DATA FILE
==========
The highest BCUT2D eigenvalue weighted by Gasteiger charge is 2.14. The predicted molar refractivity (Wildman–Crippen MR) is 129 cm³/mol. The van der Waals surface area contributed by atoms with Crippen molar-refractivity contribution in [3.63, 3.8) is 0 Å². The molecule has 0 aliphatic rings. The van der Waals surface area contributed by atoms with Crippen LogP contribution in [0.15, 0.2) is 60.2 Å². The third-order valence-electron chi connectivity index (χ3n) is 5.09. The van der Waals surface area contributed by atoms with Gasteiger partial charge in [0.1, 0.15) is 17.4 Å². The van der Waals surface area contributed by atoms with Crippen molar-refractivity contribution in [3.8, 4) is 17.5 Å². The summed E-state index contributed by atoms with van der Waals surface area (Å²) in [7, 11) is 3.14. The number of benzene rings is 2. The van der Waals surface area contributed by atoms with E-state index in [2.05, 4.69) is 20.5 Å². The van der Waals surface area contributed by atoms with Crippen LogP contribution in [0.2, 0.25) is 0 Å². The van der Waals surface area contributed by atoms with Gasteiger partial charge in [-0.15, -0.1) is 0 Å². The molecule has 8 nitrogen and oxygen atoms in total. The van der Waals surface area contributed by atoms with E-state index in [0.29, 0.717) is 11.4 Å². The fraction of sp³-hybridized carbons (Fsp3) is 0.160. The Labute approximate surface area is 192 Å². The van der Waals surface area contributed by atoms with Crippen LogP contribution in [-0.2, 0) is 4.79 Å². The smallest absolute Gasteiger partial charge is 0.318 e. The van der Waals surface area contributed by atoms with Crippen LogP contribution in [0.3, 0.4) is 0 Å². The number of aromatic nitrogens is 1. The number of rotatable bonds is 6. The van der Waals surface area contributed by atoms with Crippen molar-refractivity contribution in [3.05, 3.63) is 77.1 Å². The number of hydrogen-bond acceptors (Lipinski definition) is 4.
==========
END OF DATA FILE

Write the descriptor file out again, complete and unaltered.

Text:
The highest BCUT2D eigenvalue weighted by Gasteiger charge is 2.14. The predicted molar refractivity (Wildman–Crippen MR) is 129 cm³/mol. The van der Waals surface area contributed by atoms with Crippen molar-refractivity contribution in [3.63, 3.8) is 0 Å². The molecule has 0 aliphatic rings. The van der Waals surface area contributed by atoms with Crippen LogP contribution in [0.15, 0.2) is 60.2 Å². The third-order valence-electron chi connectivity index (χ3n) is 5.09. The van der Waals surface area contributed by atoms with Gasteiger partial charge in [0.1, 0.15) is 17.4 Å². The van der Waals surface area contributed by atoms with Crippen molar-refractivity contribution in [3.8, 4) is 17.5 Å². The summed E-state index contributed by atoms with van der Waals surface area (Å²) in [7, 11) is 3.14. The number of benzene rings is 2. The van der Waals surface area contributed by atoms with E-state index in [2.05, 4.69) is 20.5 Å². The van der Waals surface area contributed by atoms with Crippen LogP contribution in [0.2, 0.25) is 0 Å². The van der Waals surface area contributed by atoms with Gasteiger partial charge in [-0.15, -0.1) is 0 Å². The molecule has 8 nitrogen and oxygen atoms in total. The van der Waals surface area contributed by atoms with E-state index in [0.29, 0.717) is 11.4 Å². The fraction of sp³-hybridized carbons (Fsp3) is 0.160. The Labute approximate surface area is 192 Å². The van der Waals surface area contributed by atoms with Crippen LogP contribution in [-0.2, 0) is 4.79 Å². The smallest absolute Gasteiger partial charge is 0.318 e. The van der Waals surface area contributed by atoms with Crippen LogP contribution in [0.3, 0.4) is 0 Å². The number of aromatic nitrogens is 1. The number of rotatable bonds is 6. The van der Waals surface area contributed by atoms with Crippen molar-refractivity contribution in [3.05, 3.63) is 77.1 Å². The number of hydrogen-bond acceptors (Lipinski definition) is 4.